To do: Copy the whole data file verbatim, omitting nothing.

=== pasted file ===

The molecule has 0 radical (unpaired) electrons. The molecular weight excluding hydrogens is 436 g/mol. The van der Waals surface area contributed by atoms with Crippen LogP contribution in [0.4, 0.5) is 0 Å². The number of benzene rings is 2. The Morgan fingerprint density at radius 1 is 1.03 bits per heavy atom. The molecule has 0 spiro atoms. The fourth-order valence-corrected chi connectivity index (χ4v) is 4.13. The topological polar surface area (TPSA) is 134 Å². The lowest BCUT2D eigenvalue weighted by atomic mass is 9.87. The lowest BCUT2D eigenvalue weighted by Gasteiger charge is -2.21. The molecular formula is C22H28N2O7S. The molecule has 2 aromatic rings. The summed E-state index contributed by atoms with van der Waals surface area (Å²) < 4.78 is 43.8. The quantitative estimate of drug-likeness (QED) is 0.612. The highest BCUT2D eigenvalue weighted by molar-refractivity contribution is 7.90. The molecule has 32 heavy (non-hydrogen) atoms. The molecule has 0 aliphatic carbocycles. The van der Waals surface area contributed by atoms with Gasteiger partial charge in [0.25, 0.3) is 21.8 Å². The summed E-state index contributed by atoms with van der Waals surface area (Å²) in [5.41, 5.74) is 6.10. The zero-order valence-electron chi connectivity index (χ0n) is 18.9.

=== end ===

The molecule has 0 radical (unpaired) electrons. The molecular weight excluding hydrogens is 436 g/mol. The van der Waals surface area contributed by atoms with Crippen LogP contribution in [0.4, 0.5) is 0 Å². The number of benzene rings is 2. The Morgan fingerprint density at radius 1 is 1.03 bits per heavy atom. The molecule has 0 spiro atoms. The fourth-order valence-corrected chi connectivity index (χ4v) is 4.13. The topological polar surface area (TPSA) is 134 Å². The lowest BCUT2D eigenvalue weighted by atomic mass is 9.87. The lowest BCUT2D eigenvalue weighted by Gasteiger charge is -2.21. The molecular formula is C22H28N2O7S. The molecule has 2 aromatic rings. The summed E-state index contributed by atoms with van der Waals surface area (Å²) < 4.78 is 43.8. The quantitative estimate of drug-likeness (QED) is 0.612. The highest BCUT2D eigenvalue weighted by molar-refractivity contribution is 7.90. The molecule has 32 heavy (non-hydrogen) atoms. The molecule has 0 aliphatic carbocycles. The van der Waals surface area contributed by atoms with Gasteiger partial charge in [0.25, 0.3) is 21.8 Å². The summed E-state index contributed by atoms with van der Waals surface area (Å²) in [5.41, 5.74) is 6.10. The zero-order valence-electron chi connectivity index (χ0n) is 18.9.